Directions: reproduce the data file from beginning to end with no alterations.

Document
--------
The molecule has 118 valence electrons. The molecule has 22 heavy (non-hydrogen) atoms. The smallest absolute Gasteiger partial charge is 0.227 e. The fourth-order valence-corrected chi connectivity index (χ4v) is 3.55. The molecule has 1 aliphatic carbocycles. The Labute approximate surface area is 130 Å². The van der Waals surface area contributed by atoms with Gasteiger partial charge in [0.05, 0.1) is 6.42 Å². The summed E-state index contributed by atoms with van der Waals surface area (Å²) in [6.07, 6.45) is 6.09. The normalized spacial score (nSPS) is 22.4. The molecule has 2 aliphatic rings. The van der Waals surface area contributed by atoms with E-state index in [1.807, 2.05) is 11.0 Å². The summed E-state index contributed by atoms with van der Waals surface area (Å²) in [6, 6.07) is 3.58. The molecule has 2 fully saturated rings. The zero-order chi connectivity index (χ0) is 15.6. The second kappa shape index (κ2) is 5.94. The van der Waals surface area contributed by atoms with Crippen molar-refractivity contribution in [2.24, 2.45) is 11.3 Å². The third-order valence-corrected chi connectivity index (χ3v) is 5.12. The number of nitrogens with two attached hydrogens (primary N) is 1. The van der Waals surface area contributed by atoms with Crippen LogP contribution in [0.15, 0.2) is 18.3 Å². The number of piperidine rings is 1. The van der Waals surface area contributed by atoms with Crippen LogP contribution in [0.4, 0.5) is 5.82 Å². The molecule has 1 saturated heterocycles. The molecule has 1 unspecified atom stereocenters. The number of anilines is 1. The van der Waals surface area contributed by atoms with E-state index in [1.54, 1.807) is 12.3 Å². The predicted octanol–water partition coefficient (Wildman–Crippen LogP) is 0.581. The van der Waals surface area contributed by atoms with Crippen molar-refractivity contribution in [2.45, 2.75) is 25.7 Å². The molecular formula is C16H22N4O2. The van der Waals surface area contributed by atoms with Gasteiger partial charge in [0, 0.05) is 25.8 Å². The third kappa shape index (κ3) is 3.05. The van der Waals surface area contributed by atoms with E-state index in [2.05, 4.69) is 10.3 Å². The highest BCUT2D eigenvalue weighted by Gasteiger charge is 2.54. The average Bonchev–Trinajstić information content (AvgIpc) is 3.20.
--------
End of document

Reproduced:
The molecule has 118 valence electrons. The molecule has 22 heavy (non-hydrogen) atoms. The smallest absolute Gasteiger partial charge is 0.227 e. The fourth-order valence-corrected chi connectivity index (χ4v) is 3.55. The molecule has 1 aliphatic carbocycles. The Labute approximate surface area is 130 Å². The van der Waals surface area contributed by atoms with Gasteiger partial charge in [0.05, 0.1) is 6.42 Å². The summed E-state index contributed by atoms with van der Waals surface area (Å²) in [6.07, 6.45) is 6.09. The normalized spacial score (nSPS) is 22.4. The molecule has 2 aliphatic rings. The van der Waals surface area contributed by atoms with E-state index in [1.807, 2.05) is 11.0 Å². The summed E-state index contributed by atoms with van der Waals surface area (Å²) in [6, 6.07) is 3.58. The molecule has 2 fully saturated rings. The zero-order chi connectivity index (χ0) is 15.6. The second kappa shape index (κ2) is 5.94. The van der Waals surface area contributed by atoms with Crippen molar-refractivity contribution in [2.24, 2.45) is 11.3 Å². The third-order valence-corrected chi connectivity index (χ3v) is 5.12. The number of nitrogens with two attached hydrogens (primary N) is 1. The van der Waals surface area contributed by atoms with Crippen LogP contribution in [0.15, 0.2) is 18.3 Å². The number of piperidine rings is 1. The van der Waals surface area contributed by atoms with Crippen LogP contribution in [0.4, 0.5) is 5.82 Å². The molecule has 1 saturated heterocycles. The molecule has 1 unspecified atom stereocenters. The number of anilines is 1. The van der Waals surface area contributed by atoms with E-state index in [1.54, 1.807) is 12.3 Å². The predicted octanol–water partition coefficient (Wildman–Crippen LogP) is 0.581. The van der Waals surface area contributed by atoms with Crippen molar-refractivity contribution in [2.45, 2.75) is 25.7 Å². The molecular formula is C16H22N4O2. The van der Waals surface area contributed by atoms with Gasteiger partial charge in [0, 0.05) is 25.8 Å². The third kappa shape index (κ3) is 3.05. The van der Waals surface area contributed by atoms with E-state index in [2.05, 4.69) is 10.3 Å². The highest BCUT2D eigenvalue weighted by Gasteiger charge is 2.54. The average Bonchev–Trinajstić information content (AvgIpc) is 3.20.